Two series believed to have cemented the reputation for Hollywood players (actors, directors, and writers) to turn to television are “House of Cards” and “True Detective.” The former brought Hollywood heavyweights two-time Academy Award-winning actor Kevin Spacey, and Academy Award-nominated director David Fincher, not just to the small screen, but to the streaming screen of Netflix.

The series was shopped to HBO, Showtime, and AMC when Netflix stepped in, offered to buy two seasons worth of episodes, and, in a first, make all the episodes for each season available to view at once. Thanks in part to the success of “House of Cards,” Netflix jumped into the movie business. They purchased the rights to the film “War Machine,” starring Pitt and Ben Kingsley, for $60 million.

“True Detective” became somewhat a first in the television world. Usually producers tightly control television shows. In this case, director Cary Fukunaga and writer Nic Pizzolatto were given extensive creative control. The show was a critical smash, nominated for several Emmy awards including acting nominations for co-stars Matthew McConaughey and Woody Harrelson.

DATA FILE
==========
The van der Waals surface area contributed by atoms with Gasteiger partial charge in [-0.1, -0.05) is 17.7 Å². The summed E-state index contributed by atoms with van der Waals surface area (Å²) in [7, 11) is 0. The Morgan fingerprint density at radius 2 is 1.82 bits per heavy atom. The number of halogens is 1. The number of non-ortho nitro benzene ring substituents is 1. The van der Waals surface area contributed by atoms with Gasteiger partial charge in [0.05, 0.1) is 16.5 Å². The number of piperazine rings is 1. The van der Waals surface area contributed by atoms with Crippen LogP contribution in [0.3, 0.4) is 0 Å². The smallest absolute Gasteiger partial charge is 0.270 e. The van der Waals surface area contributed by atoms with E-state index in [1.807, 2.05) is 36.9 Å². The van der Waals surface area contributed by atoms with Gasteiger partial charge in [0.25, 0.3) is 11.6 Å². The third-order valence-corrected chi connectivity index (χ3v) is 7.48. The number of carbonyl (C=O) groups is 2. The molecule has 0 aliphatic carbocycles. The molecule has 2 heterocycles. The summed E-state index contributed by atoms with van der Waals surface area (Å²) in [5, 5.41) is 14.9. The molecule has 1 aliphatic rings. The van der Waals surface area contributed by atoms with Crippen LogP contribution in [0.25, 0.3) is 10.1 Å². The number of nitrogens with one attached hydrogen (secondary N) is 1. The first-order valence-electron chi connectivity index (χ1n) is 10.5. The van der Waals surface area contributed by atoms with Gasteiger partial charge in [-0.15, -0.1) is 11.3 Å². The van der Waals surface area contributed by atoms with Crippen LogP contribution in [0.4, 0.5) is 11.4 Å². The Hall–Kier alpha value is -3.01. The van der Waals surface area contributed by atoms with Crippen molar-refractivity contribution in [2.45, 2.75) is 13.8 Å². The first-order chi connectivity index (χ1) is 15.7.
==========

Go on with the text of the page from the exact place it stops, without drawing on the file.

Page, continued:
Pizzolatto was nominated for writing, and Fukunaga won for Outstanding Directing. McConaughey, in the midst of a career resurgence in 2014  after he won the Oscar for Best Actor for his role in “Dallas Buyers Club,” was asked why he moved from film to television. He replied, “Quality. Not only quality that specifically came out of ‘True Detective’ which was quality of the highest, but I’m talking about quality of television today. Television is raising the bar on the character-driven drama series.”

That higher bar plus the multiple outlets for such shows are giving actors, writers, and directors more opportunities. In January Amazon offered $100,000 to any filmmaker whose movie was an official selection for the 2017 Sundance Film Festival, as long as they agreed to make their film available on Amazon Prime for two years (one year exclusively). While 80 percent of the 120 movies selected each year at Sundance get distribution deals, the Amazon offer provides those not chosen with guaranteed distribution, $100,000, and enhanced royalty rates.

Everybody wins, especially the consumer. Fans of well-written, character-driven dramas (and comedies) have more options than ever before and don’t have to leave the house to watch it. The influx of outlets is allowing for talented writers and filmmakers to leave a mark where they might have been shut out 15 to 20 years ago. Television is now the standard by which other mediums are measured.

Jay is a writer living in the Atlanta area. He founded the blog Pocket Full Of Liberty. Currently, he is a Front Page Contributor for RedState and is a contributor for Opportunity Lives. He has also written for Watchdog.org and Legal Insurrection. Follow him on Twitter, @JayCaruso.